Cannabis now legalised in Germany

Germany legalises cannabis

Image of a woman smoking a cigarette joint. Credit: michelangeloop/

No it’s not an April fool, individuals over the age of 18 in Germany are now allowed to possess up to 25g of dried cannabis and to grow up to three marijuana plants for personal use.

This landmark decision, effective from Monday, April 1, was reached after extensive discussions weighing the benefits against the potential drawbacks of more accessible cannabis.

The debate surrounding decriminalisation

The German government argues that by decriminalising cannabis, the underground market will suffer, leading to a decrease in the circulation of tainted cannabis. This, they say, will safeguard the youth.

However, voices from the drug rehabilitation community express grave concerns. Katja Seidel, a therapist at the Tannenhof Berlin-Brandenburg in Berlin, in an interview with Agence France-Presse (AFP) commented: ‘From our point of view, the law as it is written is a disaster’

Seidel fears that the law will normalise cannabis use among the young, potentially boosting consumption initially.

Protective measures and public opinion

To mitigate risks to under 18s, the law includes protective measures such as prohibiting cannabis consumption within 100 metres of schools, kindergartens, playgrounds, or sports centres.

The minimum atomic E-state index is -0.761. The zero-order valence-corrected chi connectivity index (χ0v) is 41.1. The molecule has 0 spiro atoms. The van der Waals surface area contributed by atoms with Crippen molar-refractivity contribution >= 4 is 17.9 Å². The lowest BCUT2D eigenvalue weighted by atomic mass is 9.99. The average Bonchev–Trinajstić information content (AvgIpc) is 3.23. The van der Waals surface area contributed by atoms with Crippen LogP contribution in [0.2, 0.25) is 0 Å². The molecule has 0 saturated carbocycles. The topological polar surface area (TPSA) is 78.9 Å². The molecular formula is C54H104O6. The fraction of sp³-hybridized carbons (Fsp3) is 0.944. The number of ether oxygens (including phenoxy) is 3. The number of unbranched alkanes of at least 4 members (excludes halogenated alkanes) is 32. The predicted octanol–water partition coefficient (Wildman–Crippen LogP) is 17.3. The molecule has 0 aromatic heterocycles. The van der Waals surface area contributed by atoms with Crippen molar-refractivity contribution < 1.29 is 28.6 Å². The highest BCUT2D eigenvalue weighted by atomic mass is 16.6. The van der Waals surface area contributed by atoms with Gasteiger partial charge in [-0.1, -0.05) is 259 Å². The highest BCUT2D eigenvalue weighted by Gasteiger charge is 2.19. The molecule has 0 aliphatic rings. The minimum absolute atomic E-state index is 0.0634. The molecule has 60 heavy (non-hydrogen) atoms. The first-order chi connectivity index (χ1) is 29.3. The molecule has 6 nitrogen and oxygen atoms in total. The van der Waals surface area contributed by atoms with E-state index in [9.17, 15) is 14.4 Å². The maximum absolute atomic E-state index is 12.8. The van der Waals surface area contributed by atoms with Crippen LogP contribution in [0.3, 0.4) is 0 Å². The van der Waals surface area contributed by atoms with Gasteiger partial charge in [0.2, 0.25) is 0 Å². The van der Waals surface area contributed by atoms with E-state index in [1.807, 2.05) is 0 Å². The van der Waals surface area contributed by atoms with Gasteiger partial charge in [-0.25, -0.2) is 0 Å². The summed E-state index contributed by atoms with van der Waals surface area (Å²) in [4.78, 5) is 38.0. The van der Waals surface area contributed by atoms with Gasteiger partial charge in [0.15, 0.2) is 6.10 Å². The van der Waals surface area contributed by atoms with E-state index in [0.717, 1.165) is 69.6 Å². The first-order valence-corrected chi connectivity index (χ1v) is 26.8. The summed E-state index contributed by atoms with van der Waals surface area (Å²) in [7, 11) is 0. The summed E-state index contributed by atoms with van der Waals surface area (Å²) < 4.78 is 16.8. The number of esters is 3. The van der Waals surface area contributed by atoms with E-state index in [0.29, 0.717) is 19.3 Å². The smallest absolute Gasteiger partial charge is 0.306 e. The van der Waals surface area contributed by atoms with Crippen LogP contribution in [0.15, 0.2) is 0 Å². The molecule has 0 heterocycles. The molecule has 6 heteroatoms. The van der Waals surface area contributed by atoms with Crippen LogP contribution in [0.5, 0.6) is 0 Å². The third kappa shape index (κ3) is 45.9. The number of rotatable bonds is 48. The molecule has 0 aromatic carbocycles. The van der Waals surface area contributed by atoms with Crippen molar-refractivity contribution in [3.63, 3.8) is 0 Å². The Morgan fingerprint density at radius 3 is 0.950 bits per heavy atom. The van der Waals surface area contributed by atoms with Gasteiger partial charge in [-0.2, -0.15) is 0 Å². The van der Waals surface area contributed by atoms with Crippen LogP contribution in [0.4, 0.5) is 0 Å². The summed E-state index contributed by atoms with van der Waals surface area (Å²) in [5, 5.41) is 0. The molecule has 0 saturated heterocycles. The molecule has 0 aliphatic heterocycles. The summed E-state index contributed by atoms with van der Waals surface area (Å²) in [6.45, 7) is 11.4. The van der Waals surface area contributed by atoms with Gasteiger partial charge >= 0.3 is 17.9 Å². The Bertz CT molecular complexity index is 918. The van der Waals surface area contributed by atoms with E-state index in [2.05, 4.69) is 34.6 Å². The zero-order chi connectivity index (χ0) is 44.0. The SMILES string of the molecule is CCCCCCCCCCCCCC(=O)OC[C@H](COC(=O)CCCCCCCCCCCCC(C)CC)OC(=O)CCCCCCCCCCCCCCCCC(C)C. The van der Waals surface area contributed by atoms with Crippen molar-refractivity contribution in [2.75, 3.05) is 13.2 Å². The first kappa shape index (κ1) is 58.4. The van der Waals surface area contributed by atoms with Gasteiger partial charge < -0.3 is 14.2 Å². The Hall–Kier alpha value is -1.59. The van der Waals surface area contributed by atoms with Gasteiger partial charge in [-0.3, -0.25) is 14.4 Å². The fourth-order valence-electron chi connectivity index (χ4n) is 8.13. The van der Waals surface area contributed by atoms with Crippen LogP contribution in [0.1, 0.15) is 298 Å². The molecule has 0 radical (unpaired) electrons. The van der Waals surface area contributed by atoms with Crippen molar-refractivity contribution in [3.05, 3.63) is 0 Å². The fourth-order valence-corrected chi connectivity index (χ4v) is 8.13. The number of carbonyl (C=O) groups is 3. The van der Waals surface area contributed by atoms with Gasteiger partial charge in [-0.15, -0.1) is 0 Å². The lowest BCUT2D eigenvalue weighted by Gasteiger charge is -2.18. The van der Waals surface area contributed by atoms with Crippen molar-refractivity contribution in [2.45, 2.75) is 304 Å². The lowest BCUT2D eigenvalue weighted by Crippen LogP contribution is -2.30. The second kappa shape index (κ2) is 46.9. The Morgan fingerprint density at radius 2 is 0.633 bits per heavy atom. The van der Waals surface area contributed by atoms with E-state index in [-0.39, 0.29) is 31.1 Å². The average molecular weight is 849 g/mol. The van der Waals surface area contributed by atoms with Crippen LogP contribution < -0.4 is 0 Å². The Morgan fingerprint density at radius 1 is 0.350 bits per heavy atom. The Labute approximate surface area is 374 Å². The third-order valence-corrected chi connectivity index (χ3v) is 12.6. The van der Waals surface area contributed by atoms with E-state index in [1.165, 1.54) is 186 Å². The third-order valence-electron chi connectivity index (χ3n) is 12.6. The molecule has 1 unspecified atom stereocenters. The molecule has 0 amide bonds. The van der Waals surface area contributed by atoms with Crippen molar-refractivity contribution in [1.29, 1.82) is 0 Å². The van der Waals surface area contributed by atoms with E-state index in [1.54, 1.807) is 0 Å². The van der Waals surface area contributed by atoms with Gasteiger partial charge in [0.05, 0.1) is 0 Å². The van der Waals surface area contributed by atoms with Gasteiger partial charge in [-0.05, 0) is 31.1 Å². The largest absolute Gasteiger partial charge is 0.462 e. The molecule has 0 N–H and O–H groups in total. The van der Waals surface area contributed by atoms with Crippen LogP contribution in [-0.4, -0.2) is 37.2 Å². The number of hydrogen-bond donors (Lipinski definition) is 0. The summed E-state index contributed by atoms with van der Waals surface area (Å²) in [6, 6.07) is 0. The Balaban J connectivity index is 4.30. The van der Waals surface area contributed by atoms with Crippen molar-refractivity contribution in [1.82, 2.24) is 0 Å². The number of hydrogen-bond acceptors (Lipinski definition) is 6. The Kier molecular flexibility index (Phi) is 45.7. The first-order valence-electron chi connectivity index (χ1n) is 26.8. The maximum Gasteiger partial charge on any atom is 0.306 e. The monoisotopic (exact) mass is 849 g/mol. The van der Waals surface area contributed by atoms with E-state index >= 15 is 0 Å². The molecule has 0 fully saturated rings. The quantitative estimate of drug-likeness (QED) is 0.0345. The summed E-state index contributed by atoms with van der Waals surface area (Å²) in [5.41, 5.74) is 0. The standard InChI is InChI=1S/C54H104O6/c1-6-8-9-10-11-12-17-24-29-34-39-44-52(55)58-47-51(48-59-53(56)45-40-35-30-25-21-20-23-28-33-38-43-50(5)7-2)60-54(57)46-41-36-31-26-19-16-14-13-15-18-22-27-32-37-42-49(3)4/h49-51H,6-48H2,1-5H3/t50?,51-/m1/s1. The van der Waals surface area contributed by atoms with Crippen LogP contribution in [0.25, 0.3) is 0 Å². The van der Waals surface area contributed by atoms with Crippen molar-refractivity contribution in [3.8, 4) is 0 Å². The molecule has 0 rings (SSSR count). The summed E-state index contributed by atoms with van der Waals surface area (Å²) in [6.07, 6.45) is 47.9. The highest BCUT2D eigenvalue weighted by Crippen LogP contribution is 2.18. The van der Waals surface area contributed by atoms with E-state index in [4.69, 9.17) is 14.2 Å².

Yet, the effectiveness of these safeguards and proposed awareness campaigns is debated. Critics like Boris Knoblich of the Tannenhof Berlin-Brandenburg argue that traditional media campaigns fail to engage young people effectively. Instead, they suggest more direct, interpersonal methods of communication.

The initiative is being closely monitored by international observers, keen to see how the new legislation unfolds in practice.

With 8.8 per cent of German adults aged 18-64 and nearly 10 per cent of 12 to 17-year-olds admitting to cannabis use in the past year, the law also aims to improve the quality of cannabis for a growing number of users, including those consuming it for medicinal purposes.

The southern state of Bavaria is exploring innovative approaches, like an online course for teachers, to address cannabis topics in schools, showing a multifaceted effort to deal with the new ruling.

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Written by

John Ensor

Originally from Doncaster, Yorkshire, John now lives in Galicia, Northern Spain with his wife Nina. He is passionate about news, music, cycling and animals.